Carrots for conservation

A new conservation program that gives landowners incentives to improve habitat for lizard and prairie chicken.


For two imperiled New Mexico species -- a spiny, sand dune-loving lizard and a small, feather-footed prairie chicken with an elaborate courtship dance -- big things are happening.

On March 2nd, New Mexico state land commissioner, Ray Powell, made history when, with the stroke of a pen, he added 248,000 acres of state trust lands in the southeastern part of the state to a Candidate Conservation Agreement (CCA) aimed at protecting the imperiled sand dune lizard and lesser prairie chicken.  It's the single largest chunk of land ever enrolled in a CCA, a conservation program that gives landowners incentives to voluntarily improve habitat for species that are considered candidates for listing under the Endangered Species Act. 

"There are probably no other sign-ups in state land offices in the Western U.S. that would equal 1/100th of what was just done," says Doug Burger, Pecos District Manager for the Bureau of Land Management. "It's massive."

The lesser prairie chicken occurs in parts of New Mexico, Texas, Colorado, Kansas, and Oklahoma while the sand dune lizard is found only in the shinnery-oak dunes of southeastern New Mexico and Texas.

The New Mexico CCA for the two species also includes a Candidate Conservation Agreement with Assurances (CCAA) that applies specifically to private and state landowners and gives these non-federal users "assurances" from the Fish & Wildlife Service that they won't face additional land-use restrictions if a species is listed or be responsible for habitat improvements beyond what the agreement already requires. Because federal agencies have legal obligations to protect listed species, the Service can only provide these "assurances" to CCAA participants. For federal landowners, such as the BLM, and land users, such as oil and gas companies, who enroll under a CCA, the agency offers up a "high degree of certainty" that additional conservation measures will not be required if the candidate species is listed. The conservation measures participants in both programs can take include installing markers barbed-wire fences to help prairie chickens avoid fatal collisions during migration, removing invasive mesquite from the lizard's sensitive dune habitat; minimizing habitat disturbance for both species by co-locating oil wells and pads; and burying any new power lines that lie within 2 miles of prairie-chicken-occupied habitat (to name just a few).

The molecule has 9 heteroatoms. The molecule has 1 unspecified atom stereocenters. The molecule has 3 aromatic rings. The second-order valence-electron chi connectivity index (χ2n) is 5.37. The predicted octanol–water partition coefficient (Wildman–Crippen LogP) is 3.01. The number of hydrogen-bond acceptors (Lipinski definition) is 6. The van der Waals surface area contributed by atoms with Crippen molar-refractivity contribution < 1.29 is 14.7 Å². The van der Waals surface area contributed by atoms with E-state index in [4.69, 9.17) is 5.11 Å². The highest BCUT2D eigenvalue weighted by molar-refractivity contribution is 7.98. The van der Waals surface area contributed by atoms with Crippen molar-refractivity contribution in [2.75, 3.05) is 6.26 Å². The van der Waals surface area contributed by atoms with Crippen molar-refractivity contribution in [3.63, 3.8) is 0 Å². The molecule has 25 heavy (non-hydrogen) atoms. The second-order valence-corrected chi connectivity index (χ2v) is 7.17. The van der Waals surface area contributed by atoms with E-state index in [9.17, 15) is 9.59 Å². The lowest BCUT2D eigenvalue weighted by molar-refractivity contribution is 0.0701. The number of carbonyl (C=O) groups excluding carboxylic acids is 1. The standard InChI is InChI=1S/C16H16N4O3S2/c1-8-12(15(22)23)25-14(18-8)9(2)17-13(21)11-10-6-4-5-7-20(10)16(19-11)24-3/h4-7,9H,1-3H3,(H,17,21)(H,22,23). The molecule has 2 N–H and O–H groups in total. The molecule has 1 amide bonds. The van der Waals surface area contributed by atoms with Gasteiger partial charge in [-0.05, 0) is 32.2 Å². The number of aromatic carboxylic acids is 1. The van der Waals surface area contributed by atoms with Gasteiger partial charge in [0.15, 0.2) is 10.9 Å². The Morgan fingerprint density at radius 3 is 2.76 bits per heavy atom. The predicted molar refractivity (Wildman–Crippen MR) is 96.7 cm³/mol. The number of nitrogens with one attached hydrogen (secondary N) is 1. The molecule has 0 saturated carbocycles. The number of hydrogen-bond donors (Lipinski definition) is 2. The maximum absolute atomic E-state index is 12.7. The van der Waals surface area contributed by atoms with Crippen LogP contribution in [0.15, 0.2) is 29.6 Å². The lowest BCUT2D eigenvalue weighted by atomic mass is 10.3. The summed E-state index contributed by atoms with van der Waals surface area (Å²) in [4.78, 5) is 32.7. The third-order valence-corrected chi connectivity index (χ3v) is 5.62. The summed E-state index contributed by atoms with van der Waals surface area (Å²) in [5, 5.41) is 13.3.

The agreements -- which were formalized in 2008 and developed cooperatively by the U.S. Fish & Wildlife Service, BLM, and the Center for Excellence in Hazardous Materials Management (CEHMM), a New Mexico-based non-profit organization focused on reducing the impact of hazardous materials on the environment -- are the first of their kind to protect species across both public and private land, reported HCN in 2009.

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